How to tackle the April RRTY? That was the question. Options were endless. A flat easy 200? An event to be mollycoddled round? A DIY from home? A new route? In the end I went with a route I knew, with enough climbing to keep things interesting but that wouldn't stress my arm too much with out of the saddle work. Plus company. Really excellent company from Mark, Brian and Bairdy.
Entries went in to Mr Blacksheep's Kings Priests and Castles permanent 200 km route and we set Saturday as the date, and the audax-loving Royal Hop Pole as the rendezvous.
Saturday morning this happened.
Bairdy text, he was out with a headache and I pondered the likelihood we would all DNS as I drove to Tewkesbury to meet the others. I prayed for their 'I can't make it' excuses as I sat waiting in the pub, watching the snow fall out of the window.
Of course, Mark and Brian are reliable as sunrise, and they turned up on time to also drink coffee and stare out of the window. However...between the three of us, there was no chance of bailing and we were on the road to Ledbury by 8:20 am.
The sky blued as we reached Ledbury, although the biting northerly wind still made itself felt as we obtained our first 'proof of passage' of many. Old school audaxing is fun, finding places with stamps, obtaining receipts and hunting out working cash-points, but only when you aren't on the time limit.
Luckily, even with my serious lack of audax fitness, we were never close to full value, having plenty of time to sit around in Cafes and recover. The arm was fine all day, but my legs were totally unresponsive for the first part of the ride, loosing power at the slightest incline and false flat. The guys showed just how good riding companions they are, slowing their pace, and waiting for me to catch up when I dropped off the back without any complaint. It was like the legs had forgotten what to do (and I suspect mentally I was concerned about my longevity for the day, thus subconsciously operating on 3/4 power to save as much as possible for the later hilly kilometers). I felt the weakest I have ever felt on the road bike, but happy as larry to be cruising along in the sunshine and just being out, able to travel the distance under my own steam.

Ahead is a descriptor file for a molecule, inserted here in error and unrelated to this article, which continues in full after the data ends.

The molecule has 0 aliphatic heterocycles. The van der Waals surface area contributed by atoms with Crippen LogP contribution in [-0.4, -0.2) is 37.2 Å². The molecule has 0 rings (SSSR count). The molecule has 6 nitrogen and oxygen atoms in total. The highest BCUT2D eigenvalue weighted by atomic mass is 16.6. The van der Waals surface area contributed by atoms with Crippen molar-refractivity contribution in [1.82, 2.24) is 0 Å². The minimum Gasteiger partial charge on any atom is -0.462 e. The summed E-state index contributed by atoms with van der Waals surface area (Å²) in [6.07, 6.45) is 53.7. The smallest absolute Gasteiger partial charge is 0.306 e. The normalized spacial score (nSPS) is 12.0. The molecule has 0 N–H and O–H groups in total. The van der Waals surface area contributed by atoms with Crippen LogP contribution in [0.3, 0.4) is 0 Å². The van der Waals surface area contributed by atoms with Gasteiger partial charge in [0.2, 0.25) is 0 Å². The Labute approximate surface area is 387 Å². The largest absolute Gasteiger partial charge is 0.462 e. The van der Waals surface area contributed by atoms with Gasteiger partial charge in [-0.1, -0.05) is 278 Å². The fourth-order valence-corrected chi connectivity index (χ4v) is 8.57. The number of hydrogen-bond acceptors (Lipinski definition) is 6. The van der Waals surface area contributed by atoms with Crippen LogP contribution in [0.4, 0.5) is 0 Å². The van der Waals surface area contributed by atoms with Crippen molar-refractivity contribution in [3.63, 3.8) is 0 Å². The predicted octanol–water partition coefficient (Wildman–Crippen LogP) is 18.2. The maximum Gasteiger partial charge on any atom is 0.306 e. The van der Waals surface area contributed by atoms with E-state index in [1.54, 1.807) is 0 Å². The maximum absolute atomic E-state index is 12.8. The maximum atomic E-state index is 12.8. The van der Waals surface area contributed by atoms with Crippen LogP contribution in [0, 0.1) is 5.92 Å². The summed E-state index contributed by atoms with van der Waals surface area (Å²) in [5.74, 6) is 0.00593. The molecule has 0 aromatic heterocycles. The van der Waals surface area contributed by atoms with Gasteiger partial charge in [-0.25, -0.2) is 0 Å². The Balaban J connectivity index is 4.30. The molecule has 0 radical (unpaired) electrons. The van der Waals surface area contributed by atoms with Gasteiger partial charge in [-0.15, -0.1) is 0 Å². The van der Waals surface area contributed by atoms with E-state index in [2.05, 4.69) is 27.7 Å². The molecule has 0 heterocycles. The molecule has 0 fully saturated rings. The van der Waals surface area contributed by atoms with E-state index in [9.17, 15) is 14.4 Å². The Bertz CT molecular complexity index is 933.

After Earl Grey tea in Ludlow, the proper climbing started, and the legs came back to life. How I have missed the Shropshire lanes. Stomping climbs that make the heart pump, legs burn and sweat pour, but drag you kicking and screaming right into that moment, where nothing else matters other than reaching the next crest and the instant satisfaction of knowing you've made it.
The weather warmed as the day progress, and we passed through towns, villages, up steep climbs, down huge sweeping descents with views for miles. Bluebells, primroses and wood anemones glinted against the fresh green of the verges. People drank beer in the sunshine as we passed, such a change from the icy greyness of the morning.
Mr Blacksheep messaged later in the ride, and arranged to be at the Royal Hop Pole on our return to validate our ride. What a fabulous organiser he is. Such an asset to Audax UK. Volunteers like this are few and far between and we really must value them.
It really was a perfect ride, and topped off spectacularly by Mark and I bailing from bivvying in freezing temperatures in favour of chips n mushy peas, a warm fire and possibly far too much tea.